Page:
Department Of Interior
|Office of the Secretary||
Contact: John Wright
|For Immediate Release:July 27, 2004||
Secretary Norton Says Federal Agencies are Taking Aggressive Steps To Reduce Hazardous Fuels in Arizona
Arizona ranks fourth
among all states in the number of acres treated
a brief visit to Arizona today, Secretary of the Interior Gale Norton
touted the accomplishments of federal agencies efforts in treating hazardous
fuels and protecting the Wildland Urban Interface (WUI) from catastrophic
Since 2001, federal agencies have treated 649,677 acres in Arizona, with 230,666 acres located in the WUI. During the period of 2001 through 2003, federal agencies spent more than $90 million in Arizona on fuels treatment projects alone.
Over the last three years federal agencies provided $7.8 million in grants to assist Arizona communities in volunteer and rural fire activities. Federal agencies also spent $248.6 million for fire suppression in the state from 2001 to 2003.
"We are working closely with state and local governments across the West to minimize the damages and protect those in harms way," Norton said. Norton noted the need to continue to work with state, tribal and local partners in identifying the highest priority areas for fuels treatments. She praised the work of the Arizona Interagency Coordination Group comprised of Arizona State Land Department, the Interior Department's U.S. Fish and Wildlife Service, National Park Service, Bureau of Land Management, and the U.S. Department of Agriculture's Forest Service for facilitating and collaborating on hazardous fuels treatment projects.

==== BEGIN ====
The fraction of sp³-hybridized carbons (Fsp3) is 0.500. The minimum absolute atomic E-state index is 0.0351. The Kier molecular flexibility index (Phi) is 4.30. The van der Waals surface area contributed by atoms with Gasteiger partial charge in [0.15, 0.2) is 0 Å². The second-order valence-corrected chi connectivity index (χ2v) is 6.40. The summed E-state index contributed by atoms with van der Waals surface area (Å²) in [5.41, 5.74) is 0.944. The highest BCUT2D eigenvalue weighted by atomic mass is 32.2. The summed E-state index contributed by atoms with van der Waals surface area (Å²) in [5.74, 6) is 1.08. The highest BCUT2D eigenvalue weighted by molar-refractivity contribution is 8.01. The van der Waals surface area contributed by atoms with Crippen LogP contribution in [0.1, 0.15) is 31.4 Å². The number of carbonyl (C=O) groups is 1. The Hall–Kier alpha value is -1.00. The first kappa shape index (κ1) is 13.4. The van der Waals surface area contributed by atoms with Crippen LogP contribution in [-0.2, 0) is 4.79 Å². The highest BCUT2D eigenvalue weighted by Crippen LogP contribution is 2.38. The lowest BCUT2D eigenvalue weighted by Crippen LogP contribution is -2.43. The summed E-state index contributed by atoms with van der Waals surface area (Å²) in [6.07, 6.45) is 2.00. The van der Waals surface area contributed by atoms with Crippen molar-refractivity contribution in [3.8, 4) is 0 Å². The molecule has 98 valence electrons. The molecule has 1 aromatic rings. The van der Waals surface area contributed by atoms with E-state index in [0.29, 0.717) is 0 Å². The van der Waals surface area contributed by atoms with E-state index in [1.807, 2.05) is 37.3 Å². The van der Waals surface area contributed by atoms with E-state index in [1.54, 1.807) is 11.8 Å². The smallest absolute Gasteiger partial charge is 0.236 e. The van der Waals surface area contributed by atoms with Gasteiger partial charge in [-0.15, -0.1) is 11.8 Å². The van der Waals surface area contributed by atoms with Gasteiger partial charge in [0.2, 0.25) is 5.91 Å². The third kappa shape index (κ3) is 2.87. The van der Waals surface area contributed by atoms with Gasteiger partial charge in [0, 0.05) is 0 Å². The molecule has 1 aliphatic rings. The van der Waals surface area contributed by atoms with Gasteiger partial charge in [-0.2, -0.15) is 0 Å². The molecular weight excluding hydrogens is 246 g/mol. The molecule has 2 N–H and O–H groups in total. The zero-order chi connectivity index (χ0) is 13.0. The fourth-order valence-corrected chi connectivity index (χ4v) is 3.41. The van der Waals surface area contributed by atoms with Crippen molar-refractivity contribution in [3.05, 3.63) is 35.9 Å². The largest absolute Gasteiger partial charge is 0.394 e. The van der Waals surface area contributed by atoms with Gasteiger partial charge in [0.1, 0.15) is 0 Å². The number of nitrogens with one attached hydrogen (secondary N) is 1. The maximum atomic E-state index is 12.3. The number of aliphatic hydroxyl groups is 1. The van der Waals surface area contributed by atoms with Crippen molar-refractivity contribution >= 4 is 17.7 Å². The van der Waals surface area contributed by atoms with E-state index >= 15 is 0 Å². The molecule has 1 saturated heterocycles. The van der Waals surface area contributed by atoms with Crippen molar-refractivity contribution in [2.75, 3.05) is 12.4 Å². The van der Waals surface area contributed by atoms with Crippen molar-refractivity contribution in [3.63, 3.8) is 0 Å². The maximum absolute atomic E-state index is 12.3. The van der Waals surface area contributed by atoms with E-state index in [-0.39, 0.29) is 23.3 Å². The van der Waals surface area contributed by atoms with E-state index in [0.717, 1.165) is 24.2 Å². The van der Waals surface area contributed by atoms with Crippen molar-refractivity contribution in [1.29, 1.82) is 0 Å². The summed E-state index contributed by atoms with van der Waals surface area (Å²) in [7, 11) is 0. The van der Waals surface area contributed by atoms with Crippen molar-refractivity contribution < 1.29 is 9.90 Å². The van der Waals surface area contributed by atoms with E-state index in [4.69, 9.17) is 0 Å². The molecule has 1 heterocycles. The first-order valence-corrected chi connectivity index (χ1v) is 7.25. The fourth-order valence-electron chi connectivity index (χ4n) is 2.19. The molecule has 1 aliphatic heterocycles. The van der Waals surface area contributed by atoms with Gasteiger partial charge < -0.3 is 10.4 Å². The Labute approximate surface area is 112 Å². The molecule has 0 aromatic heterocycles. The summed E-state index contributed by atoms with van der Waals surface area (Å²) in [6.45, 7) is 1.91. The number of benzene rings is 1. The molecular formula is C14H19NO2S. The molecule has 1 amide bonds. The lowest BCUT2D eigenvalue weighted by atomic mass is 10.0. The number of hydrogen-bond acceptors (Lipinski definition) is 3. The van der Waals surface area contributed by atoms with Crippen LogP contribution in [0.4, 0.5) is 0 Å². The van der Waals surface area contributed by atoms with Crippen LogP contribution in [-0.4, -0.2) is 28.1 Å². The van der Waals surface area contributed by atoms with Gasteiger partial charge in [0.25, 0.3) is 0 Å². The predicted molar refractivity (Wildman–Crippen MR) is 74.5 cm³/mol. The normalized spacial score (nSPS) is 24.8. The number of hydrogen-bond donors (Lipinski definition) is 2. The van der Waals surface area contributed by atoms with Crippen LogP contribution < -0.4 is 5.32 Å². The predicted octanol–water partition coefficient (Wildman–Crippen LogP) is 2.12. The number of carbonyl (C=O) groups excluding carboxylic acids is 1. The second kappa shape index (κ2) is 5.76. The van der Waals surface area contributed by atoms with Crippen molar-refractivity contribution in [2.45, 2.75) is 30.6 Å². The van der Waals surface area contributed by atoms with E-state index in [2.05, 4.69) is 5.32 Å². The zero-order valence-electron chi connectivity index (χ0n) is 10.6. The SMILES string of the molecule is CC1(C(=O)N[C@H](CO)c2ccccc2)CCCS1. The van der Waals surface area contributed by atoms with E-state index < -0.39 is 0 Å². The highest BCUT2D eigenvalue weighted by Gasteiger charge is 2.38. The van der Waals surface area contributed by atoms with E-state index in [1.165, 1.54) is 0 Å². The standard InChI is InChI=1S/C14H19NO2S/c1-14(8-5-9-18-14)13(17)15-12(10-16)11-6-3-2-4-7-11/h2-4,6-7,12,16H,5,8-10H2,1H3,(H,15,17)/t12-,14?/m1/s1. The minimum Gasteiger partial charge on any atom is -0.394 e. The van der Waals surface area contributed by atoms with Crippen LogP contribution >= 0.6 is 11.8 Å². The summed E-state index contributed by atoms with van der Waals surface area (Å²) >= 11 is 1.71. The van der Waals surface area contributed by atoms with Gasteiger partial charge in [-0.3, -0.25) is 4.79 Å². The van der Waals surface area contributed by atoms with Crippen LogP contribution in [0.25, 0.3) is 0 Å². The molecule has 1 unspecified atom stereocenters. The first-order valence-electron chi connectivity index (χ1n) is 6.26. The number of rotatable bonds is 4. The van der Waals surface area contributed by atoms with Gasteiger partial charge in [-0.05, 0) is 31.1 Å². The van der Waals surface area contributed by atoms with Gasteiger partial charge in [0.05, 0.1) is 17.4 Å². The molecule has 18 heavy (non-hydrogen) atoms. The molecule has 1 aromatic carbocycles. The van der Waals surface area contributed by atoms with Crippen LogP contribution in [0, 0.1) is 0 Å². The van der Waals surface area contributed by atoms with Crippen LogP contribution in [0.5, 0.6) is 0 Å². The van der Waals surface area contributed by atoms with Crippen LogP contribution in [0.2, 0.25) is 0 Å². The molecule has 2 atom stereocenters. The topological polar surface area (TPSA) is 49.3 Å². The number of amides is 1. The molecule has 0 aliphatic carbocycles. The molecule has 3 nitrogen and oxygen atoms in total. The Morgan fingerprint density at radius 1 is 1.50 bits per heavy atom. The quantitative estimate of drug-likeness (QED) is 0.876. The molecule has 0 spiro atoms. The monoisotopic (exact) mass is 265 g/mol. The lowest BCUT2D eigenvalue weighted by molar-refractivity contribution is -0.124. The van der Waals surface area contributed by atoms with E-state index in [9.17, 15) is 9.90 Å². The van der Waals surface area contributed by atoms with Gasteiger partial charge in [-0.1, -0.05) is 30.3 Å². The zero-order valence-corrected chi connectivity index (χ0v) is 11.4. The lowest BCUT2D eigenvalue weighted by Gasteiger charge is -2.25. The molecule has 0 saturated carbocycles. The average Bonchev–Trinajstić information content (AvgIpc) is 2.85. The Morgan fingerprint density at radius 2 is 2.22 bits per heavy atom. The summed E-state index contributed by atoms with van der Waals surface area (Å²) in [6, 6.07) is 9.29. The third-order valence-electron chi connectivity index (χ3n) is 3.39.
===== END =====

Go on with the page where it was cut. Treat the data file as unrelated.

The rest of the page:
Norton noted that with the President's Healthy Forest Initiative and the use of Stewardship contracts, federal agencies plan to treat approximately 200,000 acres of hazardous fuels in Arizona during 2005. The BLM is planning 22 Healthy Forests Restoration Act projects in Arizona for 2005, covering 2,522 acres. These projects will focus on hazardous fuels reduction in the WUI and restoration of forest and rangeland health using the environmental assessment process created under the act.
"With the passage of the Healthy Forests Restoration Act and initiatives put in place as part of the President's Healthy Forests Initiative, we have moved forward to better protect our citizens, our communities and natural resources from the ravages of unnaturally severe wildland fires," said Norton.
Norton added that firefighter and public safety is the highest priority. Currently the potential for fire is above normal in Arizona and the state is operating at an elevated risk level. Communities should make sure that their properties are firewise.
Note to Editors: A copy of
the report "Protecting Communities and Improving the Health of
Our Forests and Rangelands in Arizona," can be obtained at www.doi.gov
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